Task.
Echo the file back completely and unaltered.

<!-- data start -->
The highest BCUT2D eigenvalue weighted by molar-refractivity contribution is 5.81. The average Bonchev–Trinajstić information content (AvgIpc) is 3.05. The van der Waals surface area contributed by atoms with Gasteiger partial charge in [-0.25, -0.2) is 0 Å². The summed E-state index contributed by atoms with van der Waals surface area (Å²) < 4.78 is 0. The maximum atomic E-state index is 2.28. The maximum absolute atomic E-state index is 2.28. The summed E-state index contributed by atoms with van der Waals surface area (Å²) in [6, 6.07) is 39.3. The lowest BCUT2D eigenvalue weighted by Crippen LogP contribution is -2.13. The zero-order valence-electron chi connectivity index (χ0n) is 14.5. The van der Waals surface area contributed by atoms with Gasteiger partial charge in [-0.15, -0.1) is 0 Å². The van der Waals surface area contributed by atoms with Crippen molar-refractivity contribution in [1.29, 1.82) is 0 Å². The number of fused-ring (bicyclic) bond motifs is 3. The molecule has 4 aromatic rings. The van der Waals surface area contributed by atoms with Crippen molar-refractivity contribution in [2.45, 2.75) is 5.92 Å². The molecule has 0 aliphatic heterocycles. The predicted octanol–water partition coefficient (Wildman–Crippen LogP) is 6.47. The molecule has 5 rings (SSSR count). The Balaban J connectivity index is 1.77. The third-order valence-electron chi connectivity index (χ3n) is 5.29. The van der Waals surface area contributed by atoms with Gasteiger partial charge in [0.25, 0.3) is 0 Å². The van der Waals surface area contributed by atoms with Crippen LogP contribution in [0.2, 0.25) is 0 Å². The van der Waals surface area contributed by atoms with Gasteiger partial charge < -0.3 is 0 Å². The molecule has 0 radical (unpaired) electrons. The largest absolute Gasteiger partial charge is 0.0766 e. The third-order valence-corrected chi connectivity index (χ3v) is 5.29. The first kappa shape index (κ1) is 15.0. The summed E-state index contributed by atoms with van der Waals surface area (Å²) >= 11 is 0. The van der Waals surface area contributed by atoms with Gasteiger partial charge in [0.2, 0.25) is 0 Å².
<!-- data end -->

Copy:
The highest BCUT2D eigenvalue weighted by molar-refractivity contribution is 5.81. The average Bonchev–Trinajstić information content (AvgIpc) is 3.05. The van der Waals surface area contributed by atoms with Gasteiger partial charge in [-0.25, -0.2) is 0 Å². The summed E-state index contributed by atoms with van der Waals surface area (Å²) < 4.78 is 0. The maximum atomic E-state index is 2.28. The maximum absolute atomic E-state index is 2.28. The summed E-state index contributed by atoms with van der Waals surface area (Å²) in [6, 6.07) is 39.3. The lowest BCUT2D eigenvalue weighted by Crippen LogP contribution is -2.13. The zero-order valence-electron chi connectivity index (χ0n) is 14.5. The van der Waals surface area contributed by atoms with Gasteiger partial charge in [-0.15, -0.1) is 0 Å². The van der Waals surface area contributed by atoms with Crippen molar-refractivity contribution in [1.29, 1.82) is 0 Å². The number of fused-ring (bicyclic) bond motifs is 3. The molecule has 4 aromatic rings. The van der Waals surface area contributed by atoms with Crippen molar-refractivity contribution in [2.45, 2.75) is 5.92 Å². The molecule has 0 aliphatic heterocycles. The predicted octanol–water partition coefficient (Wildman–Crippen LogP) is 6.47. The molecule has 5 rings (SSSR count). The Balaban J connectivity index is 1.77. The third-order valence-electron chi connectivity index (χ3n) is 5.29. The van der Waals surface area contributed by atoms with Gasteiger partial charge in [0.25, 0.3) is 0 Å². The van der Waals surface area contributed by atoms with Crippen LogP contribution in [0.2, 0.25) is 0 Å². The van der Waals surface area contributed by atoms with Gasteiger partial charge < -0.3 is 0 Å². The molecule has 0 radical (unpaired) electrons. The largest absolute Gasteiger partial charge is 0.0766 e. The third-order valence-corrected chi connectivity index (χ3v) is 5.29. The first kappa shape index (κ1) is 15.0. The summed E-state index contributed by atoms with van der Waals surface area (Å²) >= 11 is 0. The van der Waals surface area contributed by atoms with Gasteiger partial charge in [0.2, 0.25) is 0 Å².